# Animating a random walk of 3D water molecules?

Inspired by David G. Stork’s post https://mathematica.stackexchange.com/a/84097/10361, I tried to have the molecules perform a random walk

xt = Accumulate[Prepend[RandomReal[{-1, 1}, {200, 30, 3}], RandomReal[{-5, 5}, {30, 3}]]];


like so:

h[x_] := Translate[Rotate[First@ChemicalData["Water", "MoleculePlot"],RandomReal[{0, \[Pi]}], {8, .5, 0}], x];
an[t_] :=Graphics3D[h[100*xt[[t]]],PlotRange -> {{-1000, 1000}, {-1000, 1000}, {-1000, 1000}}];
Animate[an[n], {n, 1, 100, 1}]


It works, but all the molecules have the same orientation at any time, and I think I see why, but I am not sure how to work around it. (I.e., to give them random rotations individually at each step). Any good ideas?

• A more realistic, but more complicated approach, would be: Start with random positions and give every molecule a random (or better: Boltzmann distributed) velocity and a random (or better: Boltzmann distributed) angular velocity . Then propagate until 2 molecules have a distance less than some threshold. Then give these 2 molecules new velocities and angular velocities under the restriction of momentum and angular momentum conservation. For a start, you may only implement translation and add rotation if this works. Commented Mar 18, 2021 at 11:19
• It is already adequate for a coarse grained description of translational diffusion, and how it is actually often done in practice in e.g. stat. mech. Anyway, this is just for fancy ppt visualization. Thanks! Commented Mar 18, 2021 at 13:50

all the molecules have the same orientation at any time, and I think I see why

Because at each timestep you are are computing only a single angle and using it to rotate every molecule.

In this approach I use NestList to accumulate a list of TransformationFunction objects. The key here is that Composition[TransformationFunction[..], TransformationFunction[...]] will evaluate to a single transformation. So at each step I take the previous transformation and compose it with a random translation and a random rotation.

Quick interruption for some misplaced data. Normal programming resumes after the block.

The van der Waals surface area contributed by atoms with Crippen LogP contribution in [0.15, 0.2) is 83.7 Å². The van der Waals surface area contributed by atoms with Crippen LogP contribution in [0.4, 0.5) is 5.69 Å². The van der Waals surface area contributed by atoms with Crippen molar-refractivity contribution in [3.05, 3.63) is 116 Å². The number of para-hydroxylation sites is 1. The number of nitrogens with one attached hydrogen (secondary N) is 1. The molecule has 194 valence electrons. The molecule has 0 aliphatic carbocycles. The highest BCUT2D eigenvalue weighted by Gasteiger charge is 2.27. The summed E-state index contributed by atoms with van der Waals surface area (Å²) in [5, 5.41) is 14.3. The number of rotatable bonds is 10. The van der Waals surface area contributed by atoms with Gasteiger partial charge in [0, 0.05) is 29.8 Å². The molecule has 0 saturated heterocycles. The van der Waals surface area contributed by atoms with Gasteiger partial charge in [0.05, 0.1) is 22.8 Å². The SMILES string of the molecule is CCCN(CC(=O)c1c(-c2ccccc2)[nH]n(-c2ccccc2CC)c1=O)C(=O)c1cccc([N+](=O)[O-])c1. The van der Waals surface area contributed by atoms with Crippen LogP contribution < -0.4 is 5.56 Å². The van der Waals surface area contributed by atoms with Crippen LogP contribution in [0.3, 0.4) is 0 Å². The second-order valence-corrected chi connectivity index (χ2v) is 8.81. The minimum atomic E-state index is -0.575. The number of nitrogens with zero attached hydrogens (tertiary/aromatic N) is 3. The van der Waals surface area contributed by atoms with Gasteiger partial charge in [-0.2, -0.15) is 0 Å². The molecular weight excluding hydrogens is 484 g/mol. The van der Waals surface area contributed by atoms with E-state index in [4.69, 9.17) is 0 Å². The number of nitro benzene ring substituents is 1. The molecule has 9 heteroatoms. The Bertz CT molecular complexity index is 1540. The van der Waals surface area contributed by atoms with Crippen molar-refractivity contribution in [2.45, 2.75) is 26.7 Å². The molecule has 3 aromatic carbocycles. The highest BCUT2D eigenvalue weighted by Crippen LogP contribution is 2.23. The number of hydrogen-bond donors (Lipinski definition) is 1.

randomInitialTransform[] := Composition[
TranslationTransform[RandomReal[{-5, 5}, 3]],
RotationTransform[RandomReal @ {-Pi, Pi}, RandomReal[{-1,1}, 3]]
];
randomStep[inputTransform_] := Composition[
(*small random translation*)
TranslationTransform @ RandomReal[{-0.1, 0.1}, 3],
(*small random rotation*)
RotationTransform[RandomReal @ {-0.1, 0.1}, RandomReal[{-1,1}, 3]],
inputTransform
]

randomTrajectory[n_] := NestList[randomStep, randomInitialTransform[], n];


Now make a table of trajectories, and grab the GraphicsComplex from a molecule plot:

trajectoryList = Table[randomTrajectory @ 200, 30];
graphicsComplex = First @ MoleculePlot3D[Molecule @ "water", PlotTheme -> "Tubes"];


The next part is to use GeometricTransformation, and give a list of transforms as the second argument. For example to visualize all steps of a single trajectory use

Graphics3D[GeometricTransformation[graphicsComplex, randomTrajectory[200]]]


To visualize a snapshot of the ensemble use something like

snapShot[n_] := Graphics3D[
GeometricTransformation[graphicsComplex, trajectoryList[[All, n]]],
PlotRange -> {{-6, 6}, {-6, 6}, {-6, 6}}
]


• It works with Export but not with Animate. Which is good enough for me. Also, in Version 11.0, had to use graphicsComplex = Scale[First@ChemicalData["Water", "MoleculePlot"], 0.005]; Commented Mar 18, 2021 at 13:52